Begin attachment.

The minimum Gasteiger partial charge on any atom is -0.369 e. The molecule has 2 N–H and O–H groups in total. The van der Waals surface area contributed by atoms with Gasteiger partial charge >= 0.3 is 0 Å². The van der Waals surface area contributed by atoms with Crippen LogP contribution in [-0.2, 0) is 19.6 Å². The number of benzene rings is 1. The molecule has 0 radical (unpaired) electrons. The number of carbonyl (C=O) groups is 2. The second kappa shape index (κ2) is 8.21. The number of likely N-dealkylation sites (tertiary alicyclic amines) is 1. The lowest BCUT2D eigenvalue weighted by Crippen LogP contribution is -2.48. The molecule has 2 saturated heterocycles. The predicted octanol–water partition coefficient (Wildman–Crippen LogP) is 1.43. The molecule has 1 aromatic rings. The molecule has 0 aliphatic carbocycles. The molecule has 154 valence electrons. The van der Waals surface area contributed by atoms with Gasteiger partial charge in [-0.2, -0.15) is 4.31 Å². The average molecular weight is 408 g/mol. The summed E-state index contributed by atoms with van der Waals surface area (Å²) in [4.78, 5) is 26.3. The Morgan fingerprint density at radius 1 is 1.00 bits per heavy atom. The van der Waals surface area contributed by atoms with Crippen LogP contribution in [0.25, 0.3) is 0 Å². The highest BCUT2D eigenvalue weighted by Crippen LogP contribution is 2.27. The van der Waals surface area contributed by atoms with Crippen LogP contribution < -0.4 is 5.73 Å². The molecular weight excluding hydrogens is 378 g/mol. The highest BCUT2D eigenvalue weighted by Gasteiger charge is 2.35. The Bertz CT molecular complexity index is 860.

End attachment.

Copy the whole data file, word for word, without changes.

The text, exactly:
The minimum Gasteiger partial charge on any atom is -0.369 e. The molecule has 2 N–H and O–H groups in total. The van der Waals surface area contributed by atoms with Gasteiger partial charge >= 0.3 is 0 Å². The van der Waals surface area contributed by atoms with Crippen LogP contribution in [-0.2, 0) is 19.6 Å². The number of benzene rings is 1. The molecule has 0 radical (unpaired) electrons. The number of carbonyl (C=O) groups is 2. The second kappa shape index (κ2) is 8.21. The number of likely N-dealkylation sites (tertiary alicyclic amines) is 1. The lowest BCUT2D eigenvalue weighted by Crippen LogP contribution is -2.48. The molecule has 2 saturated heterocycles. The predicted octanol–water partition coefficient (Wildman–Crippen LogP) is 1.43. The molecule has 1 aromatic rings. The molecule has 0 aliphatic carbocycles. The molecule has 154 valence electrons. The van der Waals surface area contributed by atoms with Gasteiger partial charge in [-0.2, -0.15) is 4.31 Å². The average molecular weight is 408 g/mol. The summed E-state index contributed by atoms with van der Waals surface area (Å²) in [4.78, 5) is 26.3. The Morgan fingerprint density at radius 1 is 1.00 bits per heavy atom. The van der Waals surface area contributed by atoms with Crippen LogP contribution in [0.25, 0.3) is 0 Å². The highest BCUT2D eigenvalue weighted by Crippen LogP contribution is 2.27. The van der Waals surface area contributed by atoms with Crippen LogP contribution < -0.4 is 5.73 Å². The molecular weight excluding hydrogens is 378 g/mol. The highest BCUT2D eigenvalue weighted by Gasteiger charge is 2.35. The Bertz CT molecular complexity index is 860.